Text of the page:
Display Settings:

Format

Send to:

Choose Destination
We are sorry, but NCBI web applications do not support your browser and may not function properly. More information
J Biol Chem. 2002 Jun 28;277(26):23919-26. Epub 2002 Apr 16.

Scaffold role of a mitogen-activated protein kinase phosphatase, SKRP1, for the JNK signaling pathway.

Author information

  • 1Department of Medicine, School of Medicine, Keio University, 35 Shinanomachi, Shinjuku-ku, Tokyo 160-0016, Japan.

Abstract

Stress-activated protein kinase (SAPK) pathway-regulating phosphatase 1 (SKRP1) has been identified as a member of the mitogen-activated protein kinase (MAPK) phosphatase (MKP) family that interacts physically with the MAPK kinase (MAPKK) MKK7, a c-Jun N-terminal kinase (JNK) activator, and inactivates the MAPK JNK pathway. Although these findings indicated that SKRP1 contributes to the precise regulation of JNK signaling, it remains to be elucidated how SKRP1 is integrated into this pathway. We report that SKRP1 also plays a scaffold role for the JNK signaling, judged by the following observations. SKRP1 selectively formed the stable complexes with MKK7 but not with MKK4 and biphasically regulated the MKK7 activity and MKK7-induced gene transcription in vivo. Co-precipitation analysis between SKRP1 and MKK7-activating MAPKK kinases (MAPKKKs) revealed that SKRP1 also interacted with the MAPKKK, apoptosis signal-regulating kinase 1 (ASK1), but not with MAP kinase kinase kinase 1 (MEKK1). Consistent with these findings, SKRP1 expression increased the ASK1-MKK7 complexes in a dose-dependent manner and specifically enhanced the activation of MKK7 by ASK1. Thus, our findings are, to our knowledge, the first evidence to show that an MKP also functions as a scaffold protein for the particular MAPK signaling.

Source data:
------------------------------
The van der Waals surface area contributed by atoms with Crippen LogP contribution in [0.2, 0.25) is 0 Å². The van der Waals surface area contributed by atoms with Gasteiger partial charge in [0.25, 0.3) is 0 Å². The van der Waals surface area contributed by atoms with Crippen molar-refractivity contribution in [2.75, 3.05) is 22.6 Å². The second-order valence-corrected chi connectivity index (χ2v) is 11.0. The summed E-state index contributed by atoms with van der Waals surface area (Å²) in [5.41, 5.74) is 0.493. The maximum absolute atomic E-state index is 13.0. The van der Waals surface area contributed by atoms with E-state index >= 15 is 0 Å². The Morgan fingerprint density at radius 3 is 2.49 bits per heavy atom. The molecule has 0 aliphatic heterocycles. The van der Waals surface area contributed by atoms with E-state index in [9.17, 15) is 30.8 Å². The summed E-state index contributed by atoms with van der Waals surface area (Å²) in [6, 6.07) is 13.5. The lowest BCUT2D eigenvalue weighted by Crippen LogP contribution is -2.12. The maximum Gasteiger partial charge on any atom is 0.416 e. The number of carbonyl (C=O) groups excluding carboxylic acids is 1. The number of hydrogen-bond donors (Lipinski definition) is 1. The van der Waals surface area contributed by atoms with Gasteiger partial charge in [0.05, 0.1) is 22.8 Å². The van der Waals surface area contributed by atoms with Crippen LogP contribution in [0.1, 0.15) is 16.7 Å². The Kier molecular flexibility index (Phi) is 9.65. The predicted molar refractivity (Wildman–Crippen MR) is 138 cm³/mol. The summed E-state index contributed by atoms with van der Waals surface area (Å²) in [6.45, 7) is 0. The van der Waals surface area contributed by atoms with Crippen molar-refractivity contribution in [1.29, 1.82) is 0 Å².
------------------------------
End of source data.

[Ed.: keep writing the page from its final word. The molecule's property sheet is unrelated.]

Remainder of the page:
PMID:
11959862
[PubMed - indexed for MEDLINE]
Free full text
PubMed Commons home

PubMed Commons

0 comments
How to join PubMed Commons

    Supplemental Content

    Icon for HighWire
    Loading ...
    Write to the Help Desk